R: What are your writing goals for this year?
S: I’m doing Nanowrimo again this year and I’d like to use it to finish The Honourable Assault. Then I can get it edited up and submitted to a publisher for the end of next year. I’m working on the gothic AU [alternate universe] this year as my first stab at doing a romance novel. I’m constantly writing anyway.
R: Where have you been published so far? Where are you thinking of applying next?
S: I have been published for poetry by Young Authors Canada and a couple publications we’ve done in the creative writing department. Nothing for my serious fiction so far but I did get a very personalized rejection letter from NineStar Press that I am very happy with. This made me realize Hellfire has to be a mulit-novel story but I don’t have time right now. To submit my first novel and get a personalized rejection letter is pretty great. They had some really good feedback for me and all of it I absolutely agreed with. One of the publishers I’m currently eyeing is Harmony Inc. because they have constantly open submissions, but the day I submitted they closed! It’s been a year and a half and they haven’t opened up yet. Harmony, NineStar, and Riptide – I’m mainly focused on LGBT publishers because that’s the work I do.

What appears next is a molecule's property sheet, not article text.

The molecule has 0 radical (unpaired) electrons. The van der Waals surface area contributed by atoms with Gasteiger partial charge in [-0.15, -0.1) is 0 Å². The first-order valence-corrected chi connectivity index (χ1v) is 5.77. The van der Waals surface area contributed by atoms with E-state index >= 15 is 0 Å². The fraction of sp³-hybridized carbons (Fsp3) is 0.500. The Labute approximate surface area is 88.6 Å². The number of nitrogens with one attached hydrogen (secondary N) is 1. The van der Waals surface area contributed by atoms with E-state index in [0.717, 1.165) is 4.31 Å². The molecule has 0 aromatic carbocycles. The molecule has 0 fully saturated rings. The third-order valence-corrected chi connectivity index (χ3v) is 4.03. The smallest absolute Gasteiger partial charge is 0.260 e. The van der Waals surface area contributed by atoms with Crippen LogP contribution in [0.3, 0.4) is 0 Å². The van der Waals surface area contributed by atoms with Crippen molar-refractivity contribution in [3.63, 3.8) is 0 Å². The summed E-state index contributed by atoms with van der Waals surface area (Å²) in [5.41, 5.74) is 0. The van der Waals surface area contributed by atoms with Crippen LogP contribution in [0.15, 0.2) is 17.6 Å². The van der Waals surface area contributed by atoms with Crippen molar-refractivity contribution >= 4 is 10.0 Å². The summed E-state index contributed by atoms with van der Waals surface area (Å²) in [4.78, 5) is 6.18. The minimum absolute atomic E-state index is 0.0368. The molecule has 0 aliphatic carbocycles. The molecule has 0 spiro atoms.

R: Tell me about your job and how it helps you in your writing.